draft-ietf-uswg-fyi4-bis-00.txt   rfc2664.txt 
INTERNET-DRAFT R. Plzak
draft-ietf-uswg-fyi4-bis-00.txt SAIC Network Working Group R. Plzak
A.T. Wells Request for Comments: 2664 SAIC
UWisc-Mad FYI: 4 A. Wells
E. Krol Obsoletes: 1594 UWisc-Mad
Univ IL Category: Informational E. Krol
May 1999 Univ IL
August 1999
FYI on Questions and Answers FYI on Questions and Answers
Answers to Commonly AskedNew Internet User Questions Answers to Commonly Asked "New Internet User" Questions
Status of this Memo Status of this Memo
This document is an Internet-Draft and is in full conformance with This memo provides information for the Internet community. It does
all provisions of Section 10 of RFC2026. not specify an Internet standard of any kind. Distribution of this
memo is unlimited.
Internet-Drafts are working documents of the Internet Engineering
Task Force (IETF), its areas, and its working groups. Note that
other groups may also distribute working documents as Internet-
Drafts.
Internet-Drafts are draft documents valid for a maximum of six months
and may be updated, replaced, or obsoleted by other documents at any
time. It is inappropriate to use Internet- Drafts as reference
material or to cite them other than as "work in progress."
The list of current Internet-Drafts can be accessed at Copyright Notice
http://www.ietf.org/ietf/1id-abstracts.txt
The list of Internet-Draft Shadow Directories can be accessed at Copyright (C) The Internet Society (1999). All Rights Reserved.
http://www.ietf.org/shadow.html.
Abstract Abstract
This memo provides an overview to the new Internet User. The This memo provides an overview to the new Internet User. The
intended audience is the common Internet user of today, thus it intended audience is the common Internet user of today, thus it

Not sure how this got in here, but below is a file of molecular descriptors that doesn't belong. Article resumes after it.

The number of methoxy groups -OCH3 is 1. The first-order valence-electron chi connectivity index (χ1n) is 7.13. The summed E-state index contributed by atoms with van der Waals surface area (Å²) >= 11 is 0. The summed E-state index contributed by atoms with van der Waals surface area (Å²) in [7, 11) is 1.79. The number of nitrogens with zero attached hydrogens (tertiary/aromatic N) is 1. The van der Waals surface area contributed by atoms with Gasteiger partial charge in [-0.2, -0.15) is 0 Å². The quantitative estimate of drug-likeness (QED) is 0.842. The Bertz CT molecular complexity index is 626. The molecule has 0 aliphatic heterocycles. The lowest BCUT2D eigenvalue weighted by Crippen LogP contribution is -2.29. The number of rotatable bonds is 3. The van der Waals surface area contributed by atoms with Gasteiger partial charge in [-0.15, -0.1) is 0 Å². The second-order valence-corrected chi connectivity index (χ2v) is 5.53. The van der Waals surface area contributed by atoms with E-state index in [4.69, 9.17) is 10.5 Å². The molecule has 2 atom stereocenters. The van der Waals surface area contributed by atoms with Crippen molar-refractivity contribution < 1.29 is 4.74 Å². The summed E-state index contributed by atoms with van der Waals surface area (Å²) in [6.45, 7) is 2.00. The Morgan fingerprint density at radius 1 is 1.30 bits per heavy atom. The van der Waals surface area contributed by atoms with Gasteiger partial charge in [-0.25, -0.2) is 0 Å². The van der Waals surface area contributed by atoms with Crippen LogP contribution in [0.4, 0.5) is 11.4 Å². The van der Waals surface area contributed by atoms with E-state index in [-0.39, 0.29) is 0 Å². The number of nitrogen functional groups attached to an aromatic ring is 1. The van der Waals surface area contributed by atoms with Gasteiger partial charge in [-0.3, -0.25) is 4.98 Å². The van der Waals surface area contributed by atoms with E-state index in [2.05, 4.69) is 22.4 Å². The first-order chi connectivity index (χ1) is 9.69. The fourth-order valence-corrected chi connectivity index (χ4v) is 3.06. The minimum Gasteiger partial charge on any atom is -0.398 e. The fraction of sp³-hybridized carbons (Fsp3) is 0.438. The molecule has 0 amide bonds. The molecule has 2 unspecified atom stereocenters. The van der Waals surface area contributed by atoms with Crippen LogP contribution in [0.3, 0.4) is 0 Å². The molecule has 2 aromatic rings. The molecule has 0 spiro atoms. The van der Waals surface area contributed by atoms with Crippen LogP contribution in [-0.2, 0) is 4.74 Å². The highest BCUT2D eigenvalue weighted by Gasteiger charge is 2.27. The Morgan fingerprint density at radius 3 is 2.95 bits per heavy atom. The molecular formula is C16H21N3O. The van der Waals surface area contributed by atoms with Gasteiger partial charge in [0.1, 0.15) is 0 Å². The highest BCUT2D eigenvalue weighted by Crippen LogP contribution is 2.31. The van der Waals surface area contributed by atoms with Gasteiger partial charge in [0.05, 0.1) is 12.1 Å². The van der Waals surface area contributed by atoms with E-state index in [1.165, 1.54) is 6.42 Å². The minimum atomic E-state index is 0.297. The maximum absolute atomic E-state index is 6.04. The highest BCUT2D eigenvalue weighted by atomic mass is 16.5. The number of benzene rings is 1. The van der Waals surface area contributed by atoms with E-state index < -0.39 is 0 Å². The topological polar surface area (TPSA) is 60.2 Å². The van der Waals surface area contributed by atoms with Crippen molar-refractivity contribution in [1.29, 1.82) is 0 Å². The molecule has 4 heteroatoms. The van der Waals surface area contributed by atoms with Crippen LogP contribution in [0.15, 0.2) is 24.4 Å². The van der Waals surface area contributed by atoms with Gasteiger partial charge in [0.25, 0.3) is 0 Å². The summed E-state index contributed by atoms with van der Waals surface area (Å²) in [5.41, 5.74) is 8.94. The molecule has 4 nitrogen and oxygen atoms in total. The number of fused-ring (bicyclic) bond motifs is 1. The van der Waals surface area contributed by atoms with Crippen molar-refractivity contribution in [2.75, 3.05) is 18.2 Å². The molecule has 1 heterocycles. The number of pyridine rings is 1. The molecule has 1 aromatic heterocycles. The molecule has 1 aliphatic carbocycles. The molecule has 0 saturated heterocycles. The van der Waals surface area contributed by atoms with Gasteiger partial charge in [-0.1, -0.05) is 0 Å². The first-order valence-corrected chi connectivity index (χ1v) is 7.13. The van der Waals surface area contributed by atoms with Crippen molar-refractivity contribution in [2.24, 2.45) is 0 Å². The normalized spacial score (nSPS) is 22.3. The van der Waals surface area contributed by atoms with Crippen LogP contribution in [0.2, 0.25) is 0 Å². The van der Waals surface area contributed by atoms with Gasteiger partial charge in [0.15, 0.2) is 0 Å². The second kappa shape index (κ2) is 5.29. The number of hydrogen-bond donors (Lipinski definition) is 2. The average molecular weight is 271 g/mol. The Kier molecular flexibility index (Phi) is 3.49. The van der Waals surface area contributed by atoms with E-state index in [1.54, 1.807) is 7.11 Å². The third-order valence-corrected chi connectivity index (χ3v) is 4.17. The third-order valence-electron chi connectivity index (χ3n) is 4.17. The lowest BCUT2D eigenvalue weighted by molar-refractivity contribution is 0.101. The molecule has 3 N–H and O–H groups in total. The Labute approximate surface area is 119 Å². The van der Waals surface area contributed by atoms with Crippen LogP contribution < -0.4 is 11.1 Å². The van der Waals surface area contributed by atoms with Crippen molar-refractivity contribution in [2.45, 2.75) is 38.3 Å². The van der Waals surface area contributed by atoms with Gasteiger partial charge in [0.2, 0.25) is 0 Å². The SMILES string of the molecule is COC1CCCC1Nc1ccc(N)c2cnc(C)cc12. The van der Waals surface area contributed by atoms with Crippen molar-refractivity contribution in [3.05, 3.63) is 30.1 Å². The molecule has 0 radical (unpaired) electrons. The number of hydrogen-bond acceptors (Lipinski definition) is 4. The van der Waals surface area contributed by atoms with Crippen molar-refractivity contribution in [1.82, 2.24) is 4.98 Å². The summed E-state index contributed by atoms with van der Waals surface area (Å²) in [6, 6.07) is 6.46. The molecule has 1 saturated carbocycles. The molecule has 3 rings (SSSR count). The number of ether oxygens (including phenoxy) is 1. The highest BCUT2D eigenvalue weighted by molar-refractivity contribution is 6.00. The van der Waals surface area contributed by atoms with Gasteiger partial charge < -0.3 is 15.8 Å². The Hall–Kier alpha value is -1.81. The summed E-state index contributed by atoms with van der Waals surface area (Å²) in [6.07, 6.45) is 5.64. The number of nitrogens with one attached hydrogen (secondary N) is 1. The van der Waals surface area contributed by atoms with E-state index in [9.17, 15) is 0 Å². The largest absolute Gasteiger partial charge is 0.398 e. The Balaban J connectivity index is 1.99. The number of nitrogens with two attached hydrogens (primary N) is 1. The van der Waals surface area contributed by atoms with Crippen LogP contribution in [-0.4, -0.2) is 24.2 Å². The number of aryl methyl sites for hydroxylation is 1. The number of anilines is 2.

attempts to provide a more consumer oriented approach to the Internet attempts to provide a more consumer oriented approach to the Internet
rather than going into any depth about a topic. Unlike its rather than going into any depth about a topic. Unlike its
predecessors, this edition seeks to answer the general questions that predecessors, this edition seeks to answer the general questions that
an unsophisticated consumer would ask as opposed to the more pointed an unsophisticated consumer would ask as opposed to the more pointed
questions of a more technically sophisticated Internet user. Those questions of a more technically sophisticated Internet user. Those
desiring a more in-depth discussion are directed to FYI 7 that deals desiring a more in-depth discussion are directed to FYI 7 that deals
with intermediate and advanced Q/A topics. A conscious effort has with intermediate and advanced Q/A topics. A conscious effort has
been made to keep this memo brief but at the same time provide the been made to keep this memo brief but at the same time provide the
new user with enough information to generally understand the new user with enough information to generally understand the
Internet. Internet.
1. Acknowledgements 1. Acknowledgements
The following people deserve thanks for their help and contributions The following people deserve thanks for their help and contributions
to this FYI Q/A: Chris Burke (Motorola), John Curran (BBN Planet), to this FYI Q/A: Chris Burke (Motorola), John Curran (BBN Planet),
Albert Lunde (NWU), and April Marine (Internet Engines, Inc.). Albert Lunde (NWU), and April Marine (Internet Engines, Inc.). Last,
but not least, thanks are extended to Patricia Harper and Charlotte
Nurge. These ladies from South Riding, Virginia, consumer tested